[Spark2014-discuss] [M503-001] SPARK 2014: proof rules for type invariants
moy at adacore.com
Fri May 3 09:11:41 CEST 2013
I'm resending this interesting email from Steve to spark2014-discuss@ (a public mailing list now), which we should more for this kind of language issues form now on. It is fine to use an internal mailing list for details of tools, but the language issues should be discussed broadly.
-- Steve Baird (2013-05-03)
> The runtime checks associated with type invariants are performed
> a the end of a call to a "boundary" subprogram which updates
> an object whose type is subject to an invariant.
> It was observed that the associated proof obligation would
> be difficult to discharge if we didn't also have the invariant as
> a precondition.
> And so we do. An additional proof obligation, not corresponding
> to any Ada-defined runtime check, is defined (see Spark RM
> for details). Otherwise the user would have had to explicitly
> repeat the invariant as a precondition and that would not be good.
> After discussing this with Trevor, it sees like this is only
> a partial solution to the problem. In some sense, we have
> only moved the lump in the rug.
> Suppose we have a type My_Package.My_Type which is subject
> to an invariant.
> A client declares an object of this type and the desired
> invariant is established at that point.
> The client then passes this object as a parameter through
> a long sequence of calls to subprograms outside of My_Package:
> The client calls Aa, which calls Bb, which calls Cc ...
> which calls Zz, which finally calls My_Package.Some_Operation.
> At this point, we have a proof obligation to discharge: the
> aforementioned precondition for the call to Some_Operation.
> To prove this, does Zz need to repeat the precondition as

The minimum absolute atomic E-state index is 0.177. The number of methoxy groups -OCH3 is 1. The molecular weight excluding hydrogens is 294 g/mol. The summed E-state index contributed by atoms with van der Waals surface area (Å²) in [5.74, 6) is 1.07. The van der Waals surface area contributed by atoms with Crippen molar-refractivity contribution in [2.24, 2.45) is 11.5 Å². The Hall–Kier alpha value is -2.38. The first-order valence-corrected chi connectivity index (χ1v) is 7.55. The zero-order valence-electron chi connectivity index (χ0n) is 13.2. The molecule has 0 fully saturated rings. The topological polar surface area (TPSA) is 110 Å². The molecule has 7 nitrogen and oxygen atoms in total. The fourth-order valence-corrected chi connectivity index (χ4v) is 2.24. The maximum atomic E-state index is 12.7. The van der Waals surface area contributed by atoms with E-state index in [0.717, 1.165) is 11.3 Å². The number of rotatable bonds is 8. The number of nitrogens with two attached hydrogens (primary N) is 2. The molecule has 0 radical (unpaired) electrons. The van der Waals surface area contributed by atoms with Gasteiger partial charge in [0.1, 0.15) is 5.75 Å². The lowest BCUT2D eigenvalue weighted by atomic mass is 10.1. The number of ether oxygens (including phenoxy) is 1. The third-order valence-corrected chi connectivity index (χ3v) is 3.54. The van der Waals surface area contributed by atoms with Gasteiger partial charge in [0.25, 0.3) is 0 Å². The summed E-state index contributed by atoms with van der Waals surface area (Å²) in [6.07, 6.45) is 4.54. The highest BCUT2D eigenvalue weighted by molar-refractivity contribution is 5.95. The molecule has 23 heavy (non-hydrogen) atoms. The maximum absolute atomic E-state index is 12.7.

> a precondition of its own, thereby shifting the burden to Yy?
> If we repeat this process until we get back to Aa, this
> will work. At the point where Aa is called, the invariant
> is known to be true and all is well.
> Except that the precondition has now been explicitly
> copied a large number of times. This is not good, even
> if the invariant is just a call to a function named
> Is_Valid. And it gets worse when we pass around
> objects with components of subject-to-invariant types.
> Am I right in thinking that this is the current
> situation? That is, you can use type invariants, but it can
> rapidly become very burdensome in some cases because
> the invariant will have to be kept track of explicitly.
> Consider, in contrast, how subtypes (including subtypes
> with predicates) work. We have an implicit precondition
> on every subprogram that all parts of all of its inputs
> belong to their respective subtypes and an implicit postcondition
> that the same holds for outputs.
> We'd like to use the same approach for invariants, but there are
> some differences between subtype constraints/predicates and
> 1) it is perfectly ok to violate the
> invariant while one is inside the package.
> 2) The infinite-recursion problem (this can occur with
> subtypes if a predicate is imposed on a first named
> subtype and involves using the current instance in
> way that involves a predicate check, typically
> passing it as a parameter in a call; for subtypes,
> the answer is "don't do that".). Perhaps this
> problem could somehow be finessed because we are
> only talking about proofs and proof obligations here.
> Could we have a different implicit contract for a subprogram
> depending on where the subprogram is declared (i.e., on
> whether it is allowed to break the invariant)?
> I think we could get into some complicated messes with
> the LSP requirements we impose for overriding subprograms
> if we have different implicit contracts for a subprogram
> depending on where it is declared, but I doubt this nasty
> interaction would come up in practice.
> Alternatively, we could tighten up Ada's rules some more
> (we've already tightened them up slightly as described above)
> and treat type invariants just like subtype validity for
> purposes of defining implicit subprogram contracts for
> all subprograms. That would mean that it is ok to violate the
> invariant within a subprogram, but you can't pass an
> invariant-violating-value as a parameter, even to
> a subprogram which is not even visible outside of the
> invariant-maintaining package.
> -- Steve
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